Why don’t men want to teach?

It’s not true of course. Some do. I did for many years, but the reality is that the teaching profession in the UK is overwhelmingly female, about 72%. In primary education, it’s even worse, over 90%. When I was at the GTC (where we registered qualified teachers and monitored trends) we go to the point in 2009 where there was only one qualified practicing male nursery teacher in the whole of England.

I also see it in the talks I do around the country – some audiences of trainee teachers have barely a man among them – even at some of our large university training centres with cohorts of hundreds.

I ask the question ‘Why don’t men want to teach?’ but really you don’t have to go far for the answer. Ask any man training to be a teacher – as I do – and they will tell you that teaching is seen largely as a ‘feminised profession’ and that the so-called ‘soft skills’ of communication, empathy and emotional intelligence are often considered to be better developed and honed in the female of the species – and this is the view of those who have already had the courage to overcome that notion and entered the training to be a teacher.

Of course I contest all that with them. I think it’s all rubbish. But it’s a widespread misconception about why women might be better suited to teaching than men. Yet men have advantages in the profession that women don’t. Women are regularly discriminated against – especially when women go on maternity leave or take an extended break from the job to focus on their family – they rarely come back to the same job, responsibility or status. There may be fewer men in teaching, but they ‘get on’ far better when it comes to career progression.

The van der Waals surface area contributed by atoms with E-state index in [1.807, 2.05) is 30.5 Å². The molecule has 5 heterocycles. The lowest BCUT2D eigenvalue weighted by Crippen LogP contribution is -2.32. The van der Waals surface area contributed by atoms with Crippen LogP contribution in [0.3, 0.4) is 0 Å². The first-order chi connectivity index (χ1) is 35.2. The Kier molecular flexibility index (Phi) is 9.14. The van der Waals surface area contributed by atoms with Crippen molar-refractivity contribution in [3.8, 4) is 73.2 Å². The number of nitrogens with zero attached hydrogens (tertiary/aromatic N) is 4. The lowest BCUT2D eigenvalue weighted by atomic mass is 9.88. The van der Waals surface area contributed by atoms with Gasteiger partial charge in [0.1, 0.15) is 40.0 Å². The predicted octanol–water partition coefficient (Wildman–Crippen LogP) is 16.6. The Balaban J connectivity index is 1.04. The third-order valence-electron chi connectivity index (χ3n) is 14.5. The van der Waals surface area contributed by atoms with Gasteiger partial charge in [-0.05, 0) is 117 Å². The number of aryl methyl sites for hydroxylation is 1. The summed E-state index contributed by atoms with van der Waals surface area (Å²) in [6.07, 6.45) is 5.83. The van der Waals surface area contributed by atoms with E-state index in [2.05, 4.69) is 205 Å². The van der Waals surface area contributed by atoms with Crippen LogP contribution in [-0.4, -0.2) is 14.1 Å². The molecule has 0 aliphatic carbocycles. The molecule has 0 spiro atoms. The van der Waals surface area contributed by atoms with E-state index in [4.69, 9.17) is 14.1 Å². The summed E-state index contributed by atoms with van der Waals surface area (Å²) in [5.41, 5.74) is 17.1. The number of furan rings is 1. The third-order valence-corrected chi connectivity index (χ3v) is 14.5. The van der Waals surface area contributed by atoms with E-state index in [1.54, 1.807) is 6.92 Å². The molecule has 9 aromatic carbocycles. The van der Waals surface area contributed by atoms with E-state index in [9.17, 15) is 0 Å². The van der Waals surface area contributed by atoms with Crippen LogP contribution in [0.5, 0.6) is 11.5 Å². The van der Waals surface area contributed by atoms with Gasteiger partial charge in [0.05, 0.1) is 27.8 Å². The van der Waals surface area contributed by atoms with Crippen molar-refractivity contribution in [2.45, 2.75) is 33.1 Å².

But in the last ten years or so, I’ve also noticed a very disturbing trend that has further exacerbated this issue – it’s the fear many men have that they are vulnerable to accusations of inappropriate physical or sexualized contact. In my view, this is frightening away many potential male teachers, even before they get to thinking seriously about applying for teaching as a career.

Such an accusation – even if it is wholly unfounded – is absolutely catastrophic, not just for anyone in teaching but in one’s life beyond.

We are so worried about this now that teachers – especially men – are being regularly advised by colleagues and teacher unions ‘never to be alone with a child’ or ‘if you find yourself alone, go and ask a colleague to join you’ or ‘keep the classroom door open so you can be seen and heard’ – ‘advice’ that is largely impractical in the busy environment of a school, particularly a primary school and ‘advice’ that in reality can only be calculated to cause fear, alarm and suspicion.

When I try to re-assure my audiences that it is ‘not against the law to touch a child’ and that there are scores, if not hundreds of occasions on a daily basis when physical contact with children is appropriate, necessary and even desirable – for example, to demonstrate a teaching point or meet the learning needs of a child (let alone their emotional needs for comfort or distress) I often get a variety of resistant responses, and they are nearly always from the men.

They will tell me straight out that they would not dare touch children in any way, let alone ways that might be necessary, even to comfort, console or congratulate a child. It’s too risky they say. It might be construed as something else… or a emotionally or psychologically ‘damaged’ child might make an accusation and then… that’s the end of their career.

If all this is true, we are not only living with the consequences of a psychotically fearful society but we are stoking that fear and suspicion even more by giving ‘advice’ that is both irrational and fundamentally cancerous to the professional confidence of teachers and the self esteem of children.